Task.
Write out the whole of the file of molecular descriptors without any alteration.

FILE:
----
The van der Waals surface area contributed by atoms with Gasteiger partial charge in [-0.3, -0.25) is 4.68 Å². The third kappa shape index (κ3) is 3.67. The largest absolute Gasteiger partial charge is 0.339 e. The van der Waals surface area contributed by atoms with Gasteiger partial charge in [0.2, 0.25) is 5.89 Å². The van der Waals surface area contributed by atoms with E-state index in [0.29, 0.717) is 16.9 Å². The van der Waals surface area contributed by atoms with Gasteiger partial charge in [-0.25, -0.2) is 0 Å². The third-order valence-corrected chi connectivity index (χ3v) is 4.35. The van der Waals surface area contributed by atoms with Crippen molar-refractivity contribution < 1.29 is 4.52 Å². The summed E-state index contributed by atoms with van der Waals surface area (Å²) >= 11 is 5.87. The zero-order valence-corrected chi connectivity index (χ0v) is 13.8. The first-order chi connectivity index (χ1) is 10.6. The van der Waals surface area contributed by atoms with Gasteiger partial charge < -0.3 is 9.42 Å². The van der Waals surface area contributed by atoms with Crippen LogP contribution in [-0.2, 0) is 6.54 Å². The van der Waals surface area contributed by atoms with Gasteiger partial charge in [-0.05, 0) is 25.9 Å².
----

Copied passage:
The van der Waals surface area contributed by atoms with Gasteiger partial charge in [-0.3, -0.25) is 4.68 Å². The third kappa shape index (κ3) is 3.67. The largest absolute Gasteiger partial charge is 0.339 e. The van der Waals surface area contributed by atoms with Gasteiger partial charge in [0.2, 0.25) is 5.89 Å². The van der Waals surface area contributed by atoms with E-state index in [0.29, 0.717) is 16.9 Å². The van der Waals surface area contributed by atoms with Gasteiger partial charge in [-0.25, -0.2) is 0 Å². The third-order valence-corrected chi connectivity index (χ3v) is 4.35. The van der Waals surface area contributed by atoms with Crippen molar-refractivity contribution < 1.29 is 4.52 Å². The summed E-state index contributed by atoms with van der Waals surface area (Å²) >= 11 is 5.87. The zero-order valence-corrected chi connectivity index (χ0v) is 13.8. The first-order chi connectivity index (χ1) is 10.6. The van der Waals surface area contributed by atoms with Gasteiger partial charge < -0.3 is 9.42 Å². The van der Waals surface area contributed by atoms with Crippen LogP contribution in [-0.2, 0) is 6.54 Å². The van der Waals surface area contributed by atoms with Gasteiger partial charge in [-0.05, 0) is 25.9 Å².